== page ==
Updating partial sums with Fenwick tree

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The two straightforward ways to code updating and retrieval of partial sums of sequences are: (a) maintain the array of sequence elements - on each update of a sequence element update just the sequence element, and each time you need a partial sum you compute it from scratch, (b) maintain the array of partial sums - on each update of a sequence element update all the partial sums this element contributes to. In the case (a) update takes O(1) time and retrieval takes O(N), in the case (b) update takes O(N) and retrieval O(1) time, where N is the length of the sequence. The Fenwick tree data structure has both update and retrieval taking O(logN) time in the worst case, while still using the same O(N) amount of space.

The idea is to have two actions on positive integers, say A and B, which satisfy the following:

Property 1 For any two positive integers x and y, orbit of x under action of A, and orbit of y under action of B intersect in exactly one point if x \leq y, and nowhere otherwise.

The general algorithm when we have A and B that satisfy the property above is as follows. We will maintain an array of size N with all elements initialized to 0. By updating something we mean adding a quantity to it, whether positive or negative. On each update of the ith sequence element, update all the elements of the array with indices in the A orbit of i by that same amount. To retrieve the partial sum of elements 1 thru j, sum up all the elements from the array with indices in the B orbit of j.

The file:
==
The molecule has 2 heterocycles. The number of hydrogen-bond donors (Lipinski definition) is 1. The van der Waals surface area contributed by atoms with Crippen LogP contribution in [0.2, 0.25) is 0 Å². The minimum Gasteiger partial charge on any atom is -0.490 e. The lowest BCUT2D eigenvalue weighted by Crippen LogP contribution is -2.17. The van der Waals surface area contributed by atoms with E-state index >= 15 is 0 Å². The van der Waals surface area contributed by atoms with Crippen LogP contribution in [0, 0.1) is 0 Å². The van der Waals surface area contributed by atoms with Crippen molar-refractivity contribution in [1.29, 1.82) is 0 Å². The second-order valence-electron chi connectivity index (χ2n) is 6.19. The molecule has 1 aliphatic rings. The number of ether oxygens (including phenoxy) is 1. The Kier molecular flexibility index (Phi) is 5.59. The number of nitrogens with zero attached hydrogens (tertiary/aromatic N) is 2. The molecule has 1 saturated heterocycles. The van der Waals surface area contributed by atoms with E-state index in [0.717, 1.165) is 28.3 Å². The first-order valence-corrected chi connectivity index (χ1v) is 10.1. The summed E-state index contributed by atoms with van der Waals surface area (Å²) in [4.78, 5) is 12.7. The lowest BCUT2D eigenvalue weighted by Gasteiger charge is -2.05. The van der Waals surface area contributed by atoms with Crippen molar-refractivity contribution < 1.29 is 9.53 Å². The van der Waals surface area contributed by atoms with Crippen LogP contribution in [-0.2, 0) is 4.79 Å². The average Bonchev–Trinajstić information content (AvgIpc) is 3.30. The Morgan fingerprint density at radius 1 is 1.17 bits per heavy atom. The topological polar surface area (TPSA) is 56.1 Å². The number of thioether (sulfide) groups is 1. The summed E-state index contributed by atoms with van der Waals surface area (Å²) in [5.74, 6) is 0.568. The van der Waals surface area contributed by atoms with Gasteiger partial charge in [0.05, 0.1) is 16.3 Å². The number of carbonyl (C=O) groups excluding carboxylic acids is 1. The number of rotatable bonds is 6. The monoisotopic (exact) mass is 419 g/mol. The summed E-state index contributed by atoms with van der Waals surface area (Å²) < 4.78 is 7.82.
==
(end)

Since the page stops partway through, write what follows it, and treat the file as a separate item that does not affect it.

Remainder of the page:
The two straightforward algorithms we discussed in the first paragraph already fit into this scheme. In the case (a) above, A is identity and B(j) = j − 1, for (b) it's A(i) = i + 1 and B is the identity. It's obvious that in both cases the pair A and B satisfy Property 1.

Here's the punchline: for a positive integer n, if we call r(n) the integer we get when we isolate the rightmost, i.e. the least significant, set bit in the binary representation of n (so e.g. r(6) = 2 and r(8) = 8), then A(i) = i + r(i) and B(i) = ir(i) satisfy Property 1.

Proof: A increases its argument while B decreases it, so if x = y then A0(x) = B0(y), and that's the only intersection. If 0 < x < y, then binary representations of x and y are y = a1by and x = a0bx where a, bx, by are (possibly empty) binary sequences, and bx and by are of same length | b | . We may have had to pad the representation of x by zeros to the left as needed for this. The action B unsets the rightmost set bit, so eventually y will under action of B arrive at a10 | b | , if it's not of that form to begin with. If bx has no set bits, then one more action of B on y will make it equal to x. If bx has set bits, then A, which turns a number of the form z01m0n into z10m + n will eventually bring x to a10 | b | , which is where we left y. By the argument from the beginning, this is the only place the two orbits intersect. QED

What's more, in C and its ilk, r(i) is coded as (-i)&i. (Actually, -i&i will parse just fine since unary minus has higher precedence in C than bitwise and.)

Here's a simple implementation in C++, add error checking as needed

#include <vector>

class fenwick_tree {
    std::vector<int> v_;

  public:
    fenwick_tree(int N) : v_(N+1) {}

    // neither add() nor get() will work 
    // for k outside of [1, N] range

    // add val to the k-th element
    void add(int k, int val) {
        for (int i=k, e=v_.size(); i<e; i += -i&i)
            v_[i] += val;
    }

    // get sum of elements 1 thru k
    int get(int k) const {
        int r=0;
        for (int i=k; i>0; i -= -i&i)
            r += v_[i];
        return r;
    }
};
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